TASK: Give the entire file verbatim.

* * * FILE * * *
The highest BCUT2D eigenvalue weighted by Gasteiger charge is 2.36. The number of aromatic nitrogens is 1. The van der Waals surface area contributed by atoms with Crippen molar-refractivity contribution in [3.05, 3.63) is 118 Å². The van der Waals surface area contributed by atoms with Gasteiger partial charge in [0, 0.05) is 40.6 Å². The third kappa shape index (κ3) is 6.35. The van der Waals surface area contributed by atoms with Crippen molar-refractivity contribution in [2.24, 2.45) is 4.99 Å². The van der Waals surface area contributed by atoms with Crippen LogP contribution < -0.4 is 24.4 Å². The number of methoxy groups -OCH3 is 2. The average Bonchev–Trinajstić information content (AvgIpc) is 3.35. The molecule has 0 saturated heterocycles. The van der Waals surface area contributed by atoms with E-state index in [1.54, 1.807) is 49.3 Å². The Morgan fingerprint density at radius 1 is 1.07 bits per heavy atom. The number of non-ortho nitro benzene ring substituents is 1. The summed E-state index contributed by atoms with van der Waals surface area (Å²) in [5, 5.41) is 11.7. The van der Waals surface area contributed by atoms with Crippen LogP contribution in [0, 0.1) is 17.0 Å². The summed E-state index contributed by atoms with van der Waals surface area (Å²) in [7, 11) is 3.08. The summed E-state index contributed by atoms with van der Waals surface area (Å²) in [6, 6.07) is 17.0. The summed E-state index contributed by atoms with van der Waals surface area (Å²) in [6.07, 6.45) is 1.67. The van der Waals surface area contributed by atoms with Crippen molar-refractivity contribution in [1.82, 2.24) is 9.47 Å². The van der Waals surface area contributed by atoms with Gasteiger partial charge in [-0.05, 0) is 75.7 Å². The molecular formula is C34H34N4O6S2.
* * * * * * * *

The highest BCUT2D eigenvalue weighted by Gasteiger charge is 2.36. The number of aromatic nitrogens is 1. The van der Waals surface area contributed by atoms with Crippen molar-refractivity contribution in [3.05, 3.63) is 118 Å². The van der Waals surface area contributed by atoms with Gasteiger partial charge in [0, 0.05) is 40.6 Å². The third kappa shape index (κ3) is 6.35. The van der Waals surface area contributed by atoms with Crippen molar-refractivity contribution in [2.24, 2.45) is 4.99 Å². The van der Waals surface area contributed by atoms with Crippen LogP contribution < -0.4 is 24.4 Å². The number of methoxy groups -OCH3 is 2. The average Bonchev–Trinajstić information content (AvgIpc) is 3.35. The molecule has 0 saturated heterocycles. The van der Waals surface area contributed by atoms with E-state index in [1.54, 1.807) is 49.3 Å². The Morgan fingerprint density at radius 1 is 1.07 bits per heavy atom. The number of non-ortho nitro benzene ring substituents is 1. The summed E-state index contributed by atoms with van der Waals surface area (Å²) in [5, 5.41) is 11.7. The van der Waals surface area contributed by atoms with Crippen LogP contribution in [0, 0.1) is 17.0 Å². The summed E-state index contributed by atoms with van der Waals surface area (Å²) in [7, 11) is 3.08. The summed E-state index contributed by atoms with van der Waals surface area (Å²) in [6, 6.07) is 17.0. The summed E-state index contributed by atoms with van der Waals surface area (Å²) in [6.07, 6.45) is 1.67. The van der Waals surface area contributed by atoms with Crippen molar-refractivity contribution in [1.82, 2.24) is 9.47 Å². The van der Waals surface area contributed by atoms with Gasteiger partial charge in [-0.05, 0) is 75.7 Å². The molecular formula is C34H34N4O6S2.